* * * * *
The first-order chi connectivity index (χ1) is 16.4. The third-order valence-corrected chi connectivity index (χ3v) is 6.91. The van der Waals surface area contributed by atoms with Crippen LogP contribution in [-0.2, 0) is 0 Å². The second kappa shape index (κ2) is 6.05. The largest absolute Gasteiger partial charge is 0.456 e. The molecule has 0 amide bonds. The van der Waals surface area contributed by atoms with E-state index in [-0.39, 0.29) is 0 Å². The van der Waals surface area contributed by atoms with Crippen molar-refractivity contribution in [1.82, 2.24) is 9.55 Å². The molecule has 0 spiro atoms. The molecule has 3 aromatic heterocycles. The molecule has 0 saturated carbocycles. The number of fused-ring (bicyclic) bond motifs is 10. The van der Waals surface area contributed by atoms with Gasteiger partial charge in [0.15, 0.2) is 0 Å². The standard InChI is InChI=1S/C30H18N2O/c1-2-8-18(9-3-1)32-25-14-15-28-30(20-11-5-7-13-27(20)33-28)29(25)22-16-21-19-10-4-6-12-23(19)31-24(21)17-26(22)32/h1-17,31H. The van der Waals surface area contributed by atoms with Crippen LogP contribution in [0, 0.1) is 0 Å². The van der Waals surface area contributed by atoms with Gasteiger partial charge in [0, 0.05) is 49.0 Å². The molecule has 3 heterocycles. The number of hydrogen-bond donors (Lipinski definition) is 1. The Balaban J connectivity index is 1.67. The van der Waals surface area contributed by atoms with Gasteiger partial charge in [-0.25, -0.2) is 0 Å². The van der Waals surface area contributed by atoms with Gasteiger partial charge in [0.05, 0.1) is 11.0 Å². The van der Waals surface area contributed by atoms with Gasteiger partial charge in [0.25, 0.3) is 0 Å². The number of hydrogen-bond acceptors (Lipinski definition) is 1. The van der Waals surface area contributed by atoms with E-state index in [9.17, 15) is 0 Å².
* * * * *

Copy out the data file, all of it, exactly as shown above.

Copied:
The first-order chi connectivity index (χ1) is 16.4. The third-order valence-corrected chi connectivity index (χ3v) is 6.91. The van der Waals surface area contributed by atoms with Crippen LogP contribution in [-0.2, 0) is 0 Å². The second kappa shape index (κ2) is 6.05. The largest absolute Gasteiger partial charge is 0.456 e. The molecule has 0 amide bonds. The van der Waals surface area contributed by atoms with E-state index in [-0.39, 0.29) is 0 Å². The van der Waals surface area contributed by atoms with Crippen molar-refractivity contribution in [1.82, 2.24) is 9.55 Å². The molecule has 0 spiro atoms. The molecule has 3 aromatic heterocycles. The molecule has 0 saturated carbocycles. The number of fused-ring (bicyclic) bond motifs is 10. The van der Waals surface area contributed by atoms with Gasteiger partial charge in [0.15, 0.2) is 0 Å². The standard InChI is InChI=1S/C30H18N2O/c1-2-8-18(9-3-1)32-25-14-15-28-30(20-11-5-7-13-27(20)33-28)29(25)22-16-21-19-10-4-6-12-23(19)31-24(21)17-26(22)32/h1-17,31H. The van der Waals surface area contributed by atoms with Crippen LogP contribution in [0, 0.1) is 0 Å². The van der Waals surface area contributed by atoms with Gasteiger partial charge in [0, 0.05) is 49.0 Å². The molecule has 3 heterocycles. The number of hydrogen-bond donors (Lipinski definition) is 1. The Balaban J connectivity index is 1.67. The van der Waals surface area contributed by atoms with Gasteiger partial charge in [-0.25, -0.2) is 0 Å². The van der Waals surface area contributed by atoms with Gasteiger partial charge in [0.05, 0.1) is 11.0 Å². The van der Waals surface area contributed by atoms with Gasteiger partial charge in [0.25, 0.3) is 0 Å². The number of hydrogen-bond acceptors (Lipinski definition) is 1. The van der Waals surface area contributed by atoms with E-state index in [9.17, 15) is 0 Å².